A colorful poster featuring a basket full of fresh apples with motivational quotes might look fancy. But the real thrill is experiencing the pleasure of those sayings. I have always loved Chris Grosser’s famous quote, “Opportunities don’t happen. You create them,” because my story is a living example of it.
Today I am the CEO and Founder of Wordsense – a group of great people who bring to the table win-win survival strategies to ensure proactive domination.
But founding a successful company from scratch, or rather from the ashes of a resource-scarce villager, is not what I would like to call success.
The 10 years that I spent struggling, losing, grappling, and finally winning it in the year 2013 are what define me as the Founder I am today.
I started from scratch, literally.
Think of computer scraps and bits of the internet. It was the early 2000’s and computers and software were the hot new assets of that time. They were booming at a fast pace, evidently, and I could see them going only upwards and beyond.
Lucky for me, I managed to get a personal computer of my own – a PC, considering I was very young at that time in a family that couldn’t afford most luxuries (or necessities).
That was perhaps the best decision of my uncomplicated life at that moment. I could envision those computers – could be programmed to carry out sequences – would make it big in the coming decades. And they could be my lever to do things that I hadn’t known myself.
Thereafter, I started working on that computer gig of mine. Driven to try and learn new stuff, usually without any external help, I got the hang of hardware and software.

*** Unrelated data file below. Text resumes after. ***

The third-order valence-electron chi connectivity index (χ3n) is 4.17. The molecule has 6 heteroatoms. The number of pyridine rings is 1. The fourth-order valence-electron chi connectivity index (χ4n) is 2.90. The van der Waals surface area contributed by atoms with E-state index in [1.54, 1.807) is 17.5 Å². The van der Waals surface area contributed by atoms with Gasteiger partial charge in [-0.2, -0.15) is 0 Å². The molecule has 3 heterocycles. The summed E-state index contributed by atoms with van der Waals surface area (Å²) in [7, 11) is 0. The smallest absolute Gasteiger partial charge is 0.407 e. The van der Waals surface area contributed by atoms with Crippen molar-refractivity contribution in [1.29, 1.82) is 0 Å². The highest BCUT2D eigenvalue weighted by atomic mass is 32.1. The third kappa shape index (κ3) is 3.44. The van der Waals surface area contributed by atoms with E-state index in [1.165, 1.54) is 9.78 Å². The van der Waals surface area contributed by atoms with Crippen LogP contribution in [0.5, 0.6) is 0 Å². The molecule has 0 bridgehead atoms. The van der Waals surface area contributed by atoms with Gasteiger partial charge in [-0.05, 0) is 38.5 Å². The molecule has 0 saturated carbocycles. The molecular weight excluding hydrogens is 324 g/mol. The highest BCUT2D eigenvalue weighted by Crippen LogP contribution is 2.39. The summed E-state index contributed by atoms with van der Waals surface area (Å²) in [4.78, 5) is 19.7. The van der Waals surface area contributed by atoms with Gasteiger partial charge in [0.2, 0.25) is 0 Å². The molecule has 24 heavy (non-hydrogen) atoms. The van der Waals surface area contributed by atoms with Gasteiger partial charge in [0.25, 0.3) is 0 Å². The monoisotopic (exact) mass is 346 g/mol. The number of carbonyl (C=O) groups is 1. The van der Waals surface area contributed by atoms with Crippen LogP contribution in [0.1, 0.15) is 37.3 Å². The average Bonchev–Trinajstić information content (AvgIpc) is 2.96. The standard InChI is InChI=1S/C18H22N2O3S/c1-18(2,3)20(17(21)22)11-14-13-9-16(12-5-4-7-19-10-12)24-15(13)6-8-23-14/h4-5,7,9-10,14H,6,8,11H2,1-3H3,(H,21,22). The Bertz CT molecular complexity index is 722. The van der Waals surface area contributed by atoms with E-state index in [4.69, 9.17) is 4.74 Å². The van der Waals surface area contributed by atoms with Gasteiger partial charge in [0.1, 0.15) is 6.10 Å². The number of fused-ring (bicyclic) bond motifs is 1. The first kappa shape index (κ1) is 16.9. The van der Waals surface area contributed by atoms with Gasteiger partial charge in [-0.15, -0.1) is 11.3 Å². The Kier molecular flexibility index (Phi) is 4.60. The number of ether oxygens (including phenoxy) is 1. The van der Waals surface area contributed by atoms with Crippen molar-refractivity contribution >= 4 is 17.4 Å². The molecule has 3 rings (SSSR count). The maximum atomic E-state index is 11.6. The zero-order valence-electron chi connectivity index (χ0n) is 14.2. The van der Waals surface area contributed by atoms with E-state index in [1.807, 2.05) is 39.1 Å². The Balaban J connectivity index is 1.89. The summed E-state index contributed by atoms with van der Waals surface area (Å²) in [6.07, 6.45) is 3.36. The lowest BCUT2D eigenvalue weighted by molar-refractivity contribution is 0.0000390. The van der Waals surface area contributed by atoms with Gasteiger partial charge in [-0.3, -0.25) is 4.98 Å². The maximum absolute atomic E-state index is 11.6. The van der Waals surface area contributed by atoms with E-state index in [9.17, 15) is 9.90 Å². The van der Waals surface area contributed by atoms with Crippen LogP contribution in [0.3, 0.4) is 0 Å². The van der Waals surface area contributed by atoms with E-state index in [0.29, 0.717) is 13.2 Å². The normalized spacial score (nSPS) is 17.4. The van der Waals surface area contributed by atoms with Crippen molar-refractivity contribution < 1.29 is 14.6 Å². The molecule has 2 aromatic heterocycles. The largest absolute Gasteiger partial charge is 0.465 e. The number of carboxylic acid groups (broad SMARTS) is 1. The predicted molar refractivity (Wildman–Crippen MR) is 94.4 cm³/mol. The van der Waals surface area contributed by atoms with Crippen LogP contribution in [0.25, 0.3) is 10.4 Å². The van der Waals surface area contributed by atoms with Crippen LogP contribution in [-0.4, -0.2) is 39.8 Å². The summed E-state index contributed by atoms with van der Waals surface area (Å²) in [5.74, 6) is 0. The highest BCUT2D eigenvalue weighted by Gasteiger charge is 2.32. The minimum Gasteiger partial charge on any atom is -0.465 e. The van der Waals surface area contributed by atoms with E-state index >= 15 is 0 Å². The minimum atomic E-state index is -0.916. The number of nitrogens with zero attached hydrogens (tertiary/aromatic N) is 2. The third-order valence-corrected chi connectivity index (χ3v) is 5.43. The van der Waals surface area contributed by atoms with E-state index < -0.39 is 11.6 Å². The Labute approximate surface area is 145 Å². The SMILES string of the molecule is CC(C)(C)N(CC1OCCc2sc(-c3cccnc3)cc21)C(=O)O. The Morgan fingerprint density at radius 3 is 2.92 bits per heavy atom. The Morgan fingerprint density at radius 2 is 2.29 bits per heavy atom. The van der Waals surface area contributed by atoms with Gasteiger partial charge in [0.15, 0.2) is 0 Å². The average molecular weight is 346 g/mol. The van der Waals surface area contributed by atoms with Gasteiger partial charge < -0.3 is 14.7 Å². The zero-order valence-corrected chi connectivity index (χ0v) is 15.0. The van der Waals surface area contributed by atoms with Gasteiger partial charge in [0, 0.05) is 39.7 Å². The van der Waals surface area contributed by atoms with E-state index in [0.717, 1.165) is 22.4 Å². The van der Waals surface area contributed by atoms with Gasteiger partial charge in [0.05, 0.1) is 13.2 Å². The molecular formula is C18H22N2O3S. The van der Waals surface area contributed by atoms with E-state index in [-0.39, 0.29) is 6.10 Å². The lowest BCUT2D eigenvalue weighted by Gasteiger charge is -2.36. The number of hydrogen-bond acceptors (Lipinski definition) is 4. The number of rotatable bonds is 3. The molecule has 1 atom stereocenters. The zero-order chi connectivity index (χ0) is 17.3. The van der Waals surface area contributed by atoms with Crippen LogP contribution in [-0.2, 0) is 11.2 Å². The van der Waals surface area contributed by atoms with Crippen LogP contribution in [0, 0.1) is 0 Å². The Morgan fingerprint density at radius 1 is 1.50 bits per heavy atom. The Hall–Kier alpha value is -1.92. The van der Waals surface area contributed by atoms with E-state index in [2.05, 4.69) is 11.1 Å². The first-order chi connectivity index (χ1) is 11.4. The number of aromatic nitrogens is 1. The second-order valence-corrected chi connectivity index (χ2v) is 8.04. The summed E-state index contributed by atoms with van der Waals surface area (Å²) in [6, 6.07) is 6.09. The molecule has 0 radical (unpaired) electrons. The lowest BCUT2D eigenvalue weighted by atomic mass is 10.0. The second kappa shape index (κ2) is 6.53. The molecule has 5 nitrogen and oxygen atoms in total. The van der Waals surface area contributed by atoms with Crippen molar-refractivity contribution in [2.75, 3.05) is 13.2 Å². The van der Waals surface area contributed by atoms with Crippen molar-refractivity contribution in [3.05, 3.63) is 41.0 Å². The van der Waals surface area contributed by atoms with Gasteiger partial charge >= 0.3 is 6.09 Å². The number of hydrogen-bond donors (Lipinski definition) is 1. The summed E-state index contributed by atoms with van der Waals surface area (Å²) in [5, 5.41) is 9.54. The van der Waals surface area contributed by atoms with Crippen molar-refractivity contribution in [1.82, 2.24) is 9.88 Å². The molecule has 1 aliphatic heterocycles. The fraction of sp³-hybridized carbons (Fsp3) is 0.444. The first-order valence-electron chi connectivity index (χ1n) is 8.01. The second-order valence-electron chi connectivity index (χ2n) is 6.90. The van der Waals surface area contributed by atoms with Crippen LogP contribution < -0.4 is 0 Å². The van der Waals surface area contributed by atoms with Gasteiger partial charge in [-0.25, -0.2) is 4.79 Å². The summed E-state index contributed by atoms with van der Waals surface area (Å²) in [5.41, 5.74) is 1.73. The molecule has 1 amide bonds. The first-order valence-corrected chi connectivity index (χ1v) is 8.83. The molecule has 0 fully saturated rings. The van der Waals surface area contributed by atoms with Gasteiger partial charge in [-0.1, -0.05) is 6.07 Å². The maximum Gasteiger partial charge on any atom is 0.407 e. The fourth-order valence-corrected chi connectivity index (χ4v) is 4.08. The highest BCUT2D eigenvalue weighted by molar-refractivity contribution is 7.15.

You must be wondering what’s so big about that, but more than two decades ago, having learned computers was a tremendous achievement in my village.
I was the kid they would call to fix their computers and remove viruses from software. That gig got me going at an early age and I stuck with it for a long while, being renowned as a young computer genius.
Unfortunately (or fortunately), things don’t always go as planned or as we think for ourselves.
Skipped high school & still found success – Not recommended for everyone, but anyway…
I had a rough patch for about 5 years when I went for higher schooling. It turned out that the school system and curriculum weren’t working for me – perhaps because I had gained technical insight earlier than most.
Always aiming for independence and self-sufficiency, I was the kid who always strived to make money through hard work — and that’s precisely what I did during that patch.
From doing plenty of part-time jobs to running my computer gig, I was witnessing an unprecedented growth of the internet in my country. Fueling my fire for diving deeper into this niche, I decided to not put all my eggs in one basket and delved into other side hustles.
One of the side businesses I took part in was buying and selling cell phones, and that too before the smartphone era.